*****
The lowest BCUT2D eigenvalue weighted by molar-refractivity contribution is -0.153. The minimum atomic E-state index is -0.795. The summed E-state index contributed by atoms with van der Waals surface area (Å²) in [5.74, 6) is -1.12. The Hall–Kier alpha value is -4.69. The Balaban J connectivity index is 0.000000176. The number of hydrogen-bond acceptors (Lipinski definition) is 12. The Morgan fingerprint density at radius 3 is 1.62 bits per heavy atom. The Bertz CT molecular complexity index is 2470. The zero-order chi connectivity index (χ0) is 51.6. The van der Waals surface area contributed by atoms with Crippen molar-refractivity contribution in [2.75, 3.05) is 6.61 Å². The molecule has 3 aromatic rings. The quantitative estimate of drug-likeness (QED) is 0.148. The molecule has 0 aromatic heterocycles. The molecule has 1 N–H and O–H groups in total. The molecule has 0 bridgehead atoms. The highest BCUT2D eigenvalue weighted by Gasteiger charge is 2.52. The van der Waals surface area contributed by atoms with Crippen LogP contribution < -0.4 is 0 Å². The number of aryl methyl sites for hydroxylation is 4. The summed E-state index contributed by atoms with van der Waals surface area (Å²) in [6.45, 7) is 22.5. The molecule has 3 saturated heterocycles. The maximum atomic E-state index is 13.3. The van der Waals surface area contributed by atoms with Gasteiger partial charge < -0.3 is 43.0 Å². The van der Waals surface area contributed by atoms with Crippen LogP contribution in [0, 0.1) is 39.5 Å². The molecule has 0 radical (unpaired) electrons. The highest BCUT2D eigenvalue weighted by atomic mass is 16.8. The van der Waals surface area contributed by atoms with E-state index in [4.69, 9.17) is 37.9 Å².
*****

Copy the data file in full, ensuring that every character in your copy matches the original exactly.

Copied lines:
The lowest BCUT2D eigenvalue weighted by molar-refractivity contribution is -0.153. The minimum atomic E-state index is -0.795. The summed E-state index contributed by atoms with van der Waals surface area (Å²) in [5.74, 6) is -1.12. The Hall–Kier alpha value is -4.69. The Balaban J connectivity index is 0.000000176. The number of hydrogen-bond acceptors (Lipinski definition) is 12. The Morgan fingerprint density at radius 3 is 1.62 bits per heavy atom. The Bertz CT molecular complexity index is 2470. The zero-order chi connectivity index (χ0) is 51.6. The van der Waals surface area contributed by atoms with Crippen molar-refractivity contribution in [2.75, 3.05) is 6.61 Å². The molecule has 3 aromatic rings. The quantitative estimate of drug-likeness (QED) is 0.148. The molecule has 0 aromatic heterocycles. The molecule has 1 N–H and O–H groups in total. The molecule has 0 bridgehead atoms. The highest BCUT2D eigenvalue weighted by Gasteiger charge is 2.52. The van der Waals surface area contributed by atoms with Crippen LogP contribution < -0.4 is 0 Å². The number of aryl methyl sites for hydroxylation is 4. The summed E-state index contributed by atoms with van der Waals surface area (Å²) in [6.45, 7) is 22.5. The molecule has 3 saturated heterocycles. The maximum atomic E-state index is 13.3. The van der Waals surface area contributed by atoms with Gasteiger partial charge < -0.3 is 43.0 Å². The van der Waals surface area contributed by atoms with Crippen LogP contribution in [0, 0.1) is 39.5 Å². The molecule has 0 radical (unpaired) electrons. The highest BCUT2D eigenvalue weighted by atomic mass is 16.8. The van der Waals surface area contributed by atoms with E-state index in [4.69, 9.17) is 37.9 Å².